There is “absolutely no justification” for plans to build five wind farms and an overhead power line through Mid Wales, a planning inquiry has heard.
Despite an urgent need for wind farms in the UK, there is no argument for such large scale development in this region, the hearing was told.
More than 300 protesters marched to the Royal Oak Hotel, Welshpool, for the opening of a nine-month inquiry into the plans.
It is proposed to build wind farms in Llanbadarn Fynydd, near Llandrindod Wells; Llaithddu, near Newtown; Llandinam, near Llanidloes; Llanbrynmair, near Machynlleth; Carnedd Wen, near Machynlleth; with a 132kV overhead electric line connection from a Llandinam wind farm to the Welshpool substation.
The plans are being fought by The Alliance group, which is made up of 21 organisations together with Powys County Council.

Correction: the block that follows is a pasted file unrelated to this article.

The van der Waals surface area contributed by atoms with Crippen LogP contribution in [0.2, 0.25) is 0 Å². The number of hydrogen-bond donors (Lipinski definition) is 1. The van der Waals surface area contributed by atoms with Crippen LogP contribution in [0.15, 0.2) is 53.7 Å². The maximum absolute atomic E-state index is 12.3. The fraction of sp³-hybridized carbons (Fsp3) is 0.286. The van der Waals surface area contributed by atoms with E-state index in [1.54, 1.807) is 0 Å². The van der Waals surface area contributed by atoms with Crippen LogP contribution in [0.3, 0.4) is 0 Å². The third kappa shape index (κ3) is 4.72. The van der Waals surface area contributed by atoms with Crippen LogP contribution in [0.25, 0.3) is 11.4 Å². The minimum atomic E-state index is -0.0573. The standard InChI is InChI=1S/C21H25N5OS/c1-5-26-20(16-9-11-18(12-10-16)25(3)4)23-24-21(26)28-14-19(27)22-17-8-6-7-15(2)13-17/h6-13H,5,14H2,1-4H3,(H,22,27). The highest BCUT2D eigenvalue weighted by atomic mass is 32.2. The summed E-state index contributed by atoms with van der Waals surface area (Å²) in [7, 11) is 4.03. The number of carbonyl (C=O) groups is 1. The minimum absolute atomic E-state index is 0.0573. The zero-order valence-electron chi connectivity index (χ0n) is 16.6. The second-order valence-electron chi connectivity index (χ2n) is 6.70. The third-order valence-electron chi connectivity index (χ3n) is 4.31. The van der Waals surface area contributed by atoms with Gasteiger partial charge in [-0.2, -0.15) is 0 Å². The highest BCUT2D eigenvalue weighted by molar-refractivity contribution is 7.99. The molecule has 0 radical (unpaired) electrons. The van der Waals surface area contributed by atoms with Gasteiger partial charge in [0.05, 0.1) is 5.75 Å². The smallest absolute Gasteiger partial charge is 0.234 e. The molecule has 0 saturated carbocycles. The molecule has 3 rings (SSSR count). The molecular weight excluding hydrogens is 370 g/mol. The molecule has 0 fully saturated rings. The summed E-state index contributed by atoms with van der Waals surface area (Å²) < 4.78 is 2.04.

Simon Bird QC, for Powys County Council, told the inquiry: “Despite the acknowledged urgent need for wind farm development, there is no public interest justification for allowing the scale of development that is before this inquiry, let alone the many other proposals due to be considered in the area. There is absolutely no justification for accepting wind farm or grid development that will exceed the environmental capacity or which has not taken reasonable steps to mitigate the harm it will cause.”
The inquiry was triggered when the county council refused to support their construction.
The five planned wind farms are all above the 50 megawatt jurisdiction of the Welsh Assembly, so are dealt with by the UK Government’s Department of Energy and Climate Change.
Patrick Robinson, for Vattenfall, one of five applicants for the windfarms, told the inquiry that there is no evidence they would harm tourism – a major concern of protestors.
Marcus Trinick QC, for firm RWE Renewables, added: “The wind farm represents a £200m investment, of which an estimated £31m will be spent with local suppliers during construction and a further £76m during construction elsewhere.”
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